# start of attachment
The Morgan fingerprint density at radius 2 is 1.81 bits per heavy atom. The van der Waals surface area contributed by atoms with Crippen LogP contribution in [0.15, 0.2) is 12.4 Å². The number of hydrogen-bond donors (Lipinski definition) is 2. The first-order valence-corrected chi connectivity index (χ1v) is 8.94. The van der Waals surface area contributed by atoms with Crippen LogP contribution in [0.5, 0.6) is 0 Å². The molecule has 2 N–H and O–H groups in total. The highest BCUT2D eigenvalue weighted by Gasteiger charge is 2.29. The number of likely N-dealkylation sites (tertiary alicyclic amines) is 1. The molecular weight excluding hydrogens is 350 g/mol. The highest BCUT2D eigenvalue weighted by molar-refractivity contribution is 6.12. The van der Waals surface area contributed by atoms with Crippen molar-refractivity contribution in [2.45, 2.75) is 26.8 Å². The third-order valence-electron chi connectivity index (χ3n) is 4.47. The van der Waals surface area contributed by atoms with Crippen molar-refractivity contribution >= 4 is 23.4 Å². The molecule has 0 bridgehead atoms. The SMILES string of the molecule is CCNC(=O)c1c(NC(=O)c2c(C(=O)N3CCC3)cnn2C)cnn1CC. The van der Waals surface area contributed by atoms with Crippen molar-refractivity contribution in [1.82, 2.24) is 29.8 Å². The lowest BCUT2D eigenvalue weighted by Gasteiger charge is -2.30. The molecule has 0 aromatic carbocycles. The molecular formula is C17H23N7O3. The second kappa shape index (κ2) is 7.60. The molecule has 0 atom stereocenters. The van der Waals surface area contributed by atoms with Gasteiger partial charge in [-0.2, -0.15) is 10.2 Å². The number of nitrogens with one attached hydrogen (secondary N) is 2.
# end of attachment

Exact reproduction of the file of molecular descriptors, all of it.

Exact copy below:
The Morgan fingerprint density at radius 2 is 1.81 bits per heavy atom. The van der Waals surface area contributed by atoms with Crippen LogP contribution in [0.15, 0.2) is 12.4 Å². The number of hydrogen-bond donors (Lipinski definition) is 2. The first-order valence-corrected chi connectivity index (χ1v) is 8.94. The van der Waals surface area contributed by atoms with Crippen LogP contribution in [0.5, 0.6) is 0 Å². The molecule has 2 N–H and O–H groups in total. The highest BCUT2D eigenvalue weighted by Gasteiger charge is 2.29. The number of likely N-dealkylation sites (tertiary alicyclic amines) is 1. The molecular weight excluding hydrogens is 350 g/mol. The highest BCUT2D eigenvalue weighted by molar-refractivity contribution is 6.12. The van der Waals surface area contributed by atoms with Crippen molar-refractivity contribution in [2.45, 2.75) is 26.8 Å². The third-order valence-electron chi connectivity index (χ3n) is 4.47. The van der Waals surface area contributed by atoms with Crippen molar-refractivity contribution >= 4 is 23.4 Å². The molecule has 0 bridgehead atoms. The SMILES string of the molecule is CCNC(=O)c1c(NC(=O)c2c(C(=O)N3CCC3)cnn2C)cnn1CC. The van der Waals surface area contributed by atoms with Crippen molar-refractivity contribution in [1.82, 2.24) is 29.8 Å². The lowest BCUT2D eigenvalue weighted by Gasteiger charge is -2.30. The molecule has 0 aromatic carbocycles. The molecular formula is C17H23N7O3. The second kappa shape index (κ2) is 7.60. The molecule has 0 atom stereocenters. The van der Waals surface area contributed by atoms with Gasteiger partial charge in [-0.2, -0.15) is 10.2 Å². The number of nitrogens with one attached hydrogen (secondary N) is 2.